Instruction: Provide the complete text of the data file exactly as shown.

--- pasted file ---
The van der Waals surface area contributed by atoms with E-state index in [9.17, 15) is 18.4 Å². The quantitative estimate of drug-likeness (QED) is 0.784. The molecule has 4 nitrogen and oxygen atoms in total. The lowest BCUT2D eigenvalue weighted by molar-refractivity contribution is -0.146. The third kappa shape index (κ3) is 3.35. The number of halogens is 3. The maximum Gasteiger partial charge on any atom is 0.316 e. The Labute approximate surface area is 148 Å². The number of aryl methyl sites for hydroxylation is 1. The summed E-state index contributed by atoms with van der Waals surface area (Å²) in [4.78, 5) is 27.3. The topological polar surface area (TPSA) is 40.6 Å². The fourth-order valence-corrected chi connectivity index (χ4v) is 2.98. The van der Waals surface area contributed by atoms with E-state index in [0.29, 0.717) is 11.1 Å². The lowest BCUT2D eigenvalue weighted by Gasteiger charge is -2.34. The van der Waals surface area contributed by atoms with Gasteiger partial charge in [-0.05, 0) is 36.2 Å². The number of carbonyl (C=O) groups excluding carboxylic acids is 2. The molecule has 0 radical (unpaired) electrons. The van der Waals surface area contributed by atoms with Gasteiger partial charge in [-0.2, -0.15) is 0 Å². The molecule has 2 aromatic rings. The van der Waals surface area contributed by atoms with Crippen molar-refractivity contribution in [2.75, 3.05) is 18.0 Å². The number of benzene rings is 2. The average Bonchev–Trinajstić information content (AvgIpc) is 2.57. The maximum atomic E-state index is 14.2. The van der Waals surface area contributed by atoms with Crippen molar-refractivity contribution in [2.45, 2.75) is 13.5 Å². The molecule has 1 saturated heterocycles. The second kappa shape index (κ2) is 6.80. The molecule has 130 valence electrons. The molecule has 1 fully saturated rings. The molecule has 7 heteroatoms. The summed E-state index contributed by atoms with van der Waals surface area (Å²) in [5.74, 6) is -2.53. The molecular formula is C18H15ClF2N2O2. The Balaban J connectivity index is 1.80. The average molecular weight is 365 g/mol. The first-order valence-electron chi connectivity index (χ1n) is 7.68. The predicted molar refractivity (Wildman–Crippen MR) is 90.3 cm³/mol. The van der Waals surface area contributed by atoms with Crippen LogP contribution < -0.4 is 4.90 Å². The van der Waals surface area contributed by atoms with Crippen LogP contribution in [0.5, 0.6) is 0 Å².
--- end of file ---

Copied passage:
The van der Waals surface area contributed by atoms with E-state index in [9.17, 15) is 18.4 Å². The quantitative estimate of drug-likeness (QED) is 0.784. The molecule has 4 nitrogen and oxygen atoms in total. The lowest BCUT2D eigenvalue weighted by molar-refractivity contribution is -0.146. The third kappa shape index (κ3) is 3.35. The number of halogens is 3. The maximum Gasteiger partial charge on any atom is 0.316 e. The Labute approximate surface area is 148 Å². The number of aryl methyl sites for hydroxylation is 1. The summed E-state index contributed by atoms with van der Waals surface area (Å²) in [4.78, 5) is 27.3. The topological polar surface area (TPSA) is 40.6 Å². The fourth-order valence-corrected chi connectivity index (χ4v) is 2.98. The van der Waals surface area contributed by atoms with E-state index in [0.29, 0.717) is 11.1 Å². The lowest BCUT2D eigenvalue weighted by Gasteiger charge is -2.34. The van der Waals surface area contributed by atoms with Gasteiger partial charge in [-0.05, 0) is 36.2 Å². The number of carbonyl (C=O) groups excluding carboxylic acids is 2. The molecule has 0 radical (unpaired) electrons. The van der Waals surface area contributed by atoms with Gasteiger partial charge in [-0.2, -0.15) is 0 Å². The molecule has 2 aromatic rings. The van der Waals surface area contributed by atoms with Crippen molar-refractivity contribution in [2.75, 3.05) is 18.0 Å². The number of benzene rings is 2. The average Bonchev–Trinajstić information content (AvgIpc) is 2.57. The maximum atomic E-state index is 14.2. The van der Waals surface area contributed by atoms with Crippen molar-refractivity contribution in [2.45, 2.75) is 13.5 Å². The molecule has 1 saturated heterocycles. The second kappa shape index (κ2) is 6.80. The molecule has 130 valence electrons. The molecule has 1 fully saturated rings. The molecule has 7 heteroatoms. The summed E-state index contributed by atoms with van der Waals surface area (Å²) in [5.74, 6) is -2.53. The molecular formula is C18H15ClF2N2O2. The Balaban J connectivity index is 1.80. The average molecular weight is 365 g/mol. The first-order valence-electron chi connectivity index (χ1n) is 7.68. The predicted molar refractivity (Wildman–Crippen MR) is 90.3 cm³/mol. The van der Waals surface area contributed by atoms with Crippen LogP contribution < -0.4 is 4.90 Å². The van der Waals surface area contributed by atoms with Crippen LogP contribution in [0.5, 0.6) is 0 Å².